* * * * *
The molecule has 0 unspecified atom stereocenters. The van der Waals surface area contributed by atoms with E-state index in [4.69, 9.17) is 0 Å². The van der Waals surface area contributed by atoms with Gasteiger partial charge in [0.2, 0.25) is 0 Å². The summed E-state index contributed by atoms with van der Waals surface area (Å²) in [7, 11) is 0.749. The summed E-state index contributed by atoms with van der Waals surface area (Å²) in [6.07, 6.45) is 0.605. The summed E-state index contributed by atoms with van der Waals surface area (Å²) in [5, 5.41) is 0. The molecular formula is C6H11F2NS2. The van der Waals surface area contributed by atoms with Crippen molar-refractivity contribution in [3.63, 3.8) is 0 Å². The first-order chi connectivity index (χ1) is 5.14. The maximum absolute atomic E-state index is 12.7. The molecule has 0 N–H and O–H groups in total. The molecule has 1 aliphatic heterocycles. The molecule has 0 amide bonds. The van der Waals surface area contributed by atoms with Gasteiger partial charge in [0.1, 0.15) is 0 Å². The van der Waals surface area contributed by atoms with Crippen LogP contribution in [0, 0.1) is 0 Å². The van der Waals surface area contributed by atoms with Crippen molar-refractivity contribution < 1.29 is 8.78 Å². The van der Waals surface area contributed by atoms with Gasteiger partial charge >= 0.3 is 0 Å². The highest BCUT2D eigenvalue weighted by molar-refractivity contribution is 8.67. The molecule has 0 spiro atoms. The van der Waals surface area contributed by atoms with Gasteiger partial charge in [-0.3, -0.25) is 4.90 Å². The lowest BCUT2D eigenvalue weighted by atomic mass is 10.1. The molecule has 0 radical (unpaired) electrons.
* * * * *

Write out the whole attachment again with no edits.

The molecule has 0 unspecified atom stereocenters. The van der Waals surface area contributed by atoms with E-state index in [4.69, 9.17) is 0 Å². The van der Waals surface area contributed by atoms with Gasteiger partial charge in [0.2, 0.25) is 0 Å². The summed E-state index contributed by atoms with van der Waals surface area (Å²) in [7, 11) is 0.749. The summed E-state index contributed by atoms with van der Waals surface area (Å²) in [6.07, 6.45) is 0.605. The summed E-state index contributed by atoms with van der Waals surface area (Å²) in [5, 5.41) is 0. The molecular formula is C6H11F2NS2. The van der Waals surface area contributed by atoms with Crippen molar-refractivity contribution in [3.63, 3.8) is 0 Å². The first-order chi connectivity index (χ1) is 5.14. The maximum absolute atomic E-state index is 12.7. The molecule has 0 N–H and O–H groups in total. The molecule has 1 aliphatic heterocycles. The molecule has 0 amide bonds. The van der Waals surface area contributed by atoms with Gasteiger partial charge in [0.1, 0.15) is 0 Å². The van der Waals surface area contributed by atoms with Crippen LogP contribution in [0, 0.1) is 0 Å². The van der Waals surface area contributed by atoms with Crippen molar-refractivity contribution < 1.29 is 8.78 Å². The van der Waals surface area contributed by atoms with Gasteiger partial charge >= 0.3 is 0 Å². The highest BCUT2D eigenvalue weighted by molar-refractivity contribution is 8.67. The molecule has 0 spiro atoms. The van der Waals surface area contributed by atoms with Gasteiger partial charge in [-0.3, -0.25) is 4.90 Å². The lowest BCUT2D eigenvalue weighted by atomic mass is 10.1. The molecule has 0 radical (unpaired) electrons.